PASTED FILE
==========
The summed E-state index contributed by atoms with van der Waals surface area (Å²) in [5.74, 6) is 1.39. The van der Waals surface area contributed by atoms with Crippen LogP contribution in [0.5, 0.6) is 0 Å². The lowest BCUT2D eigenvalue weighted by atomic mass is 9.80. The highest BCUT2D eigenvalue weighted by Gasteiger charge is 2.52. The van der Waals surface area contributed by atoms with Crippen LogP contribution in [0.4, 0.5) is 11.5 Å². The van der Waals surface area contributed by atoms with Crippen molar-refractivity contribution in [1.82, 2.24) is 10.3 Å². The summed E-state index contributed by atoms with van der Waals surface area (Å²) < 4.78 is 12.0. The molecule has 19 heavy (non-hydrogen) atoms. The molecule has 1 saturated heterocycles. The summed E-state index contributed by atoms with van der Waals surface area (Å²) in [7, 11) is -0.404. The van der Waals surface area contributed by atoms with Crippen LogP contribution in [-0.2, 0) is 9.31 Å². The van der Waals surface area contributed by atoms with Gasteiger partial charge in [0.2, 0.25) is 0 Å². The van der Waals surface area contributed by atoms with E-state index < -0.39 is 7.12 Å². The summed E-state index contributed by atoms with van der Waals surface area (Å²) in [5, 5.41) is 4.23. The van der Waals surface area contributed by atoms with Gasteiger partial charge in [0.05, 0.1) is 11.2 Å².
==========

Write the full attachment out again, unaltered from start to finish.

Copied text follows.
The summed E-state index contributed by atoms with van der Waals surface area (Å²) in [5.74, 6) is 1.39. The van der Waals surface area contributed by atoms with Crippen LogP contribution in [0.5, 0.6) is 0 Å². The lowest BCUT2D eigenvalue weighted by atomic mass is 9.80. The highest BCUT2D eigenvalue weighted by Gasteiger charge is 2.52. The van der Waals surface area contributed by atoms with Crippen LogP contribution in [0.4, 0.5) is 11.5 Å². The van der Waals surface area contributed by atoms with Crippen molar-refractivity contribution in [1.82, 2.24) is 10.3 Å². The summed E-state index contributed by atoms with van der Waals surface area (Å²) < 4.78 is 12.0. The molecule has 19 heavy (non-hydrogen) atoms. The molecule has 1 saturated heterocycles. The summed E-state index contributed by atoms with van der Waals surface area (Å²) in [7, 11) is -0.404. The van der Waals surface area contributed by atoms with Crippen LogP contribution in [-0.2, 0) is 9.31 Å². The van der Waals surface area contributed by atoms with Gasteiger partial charge in [0.2, 0.25) is 0 Å². The van der Waals surface area contributed by atoms with E-state index < -0.39 is 7.12 Å². The summed E-state index contributed by atoms with van der Waals surface area (Å²) in [5, 5.41) is 4.23. The van der Waals surface area contributed by atoms with Gasteiger partial charge in [0.05, 0.1) is 11.2 Å².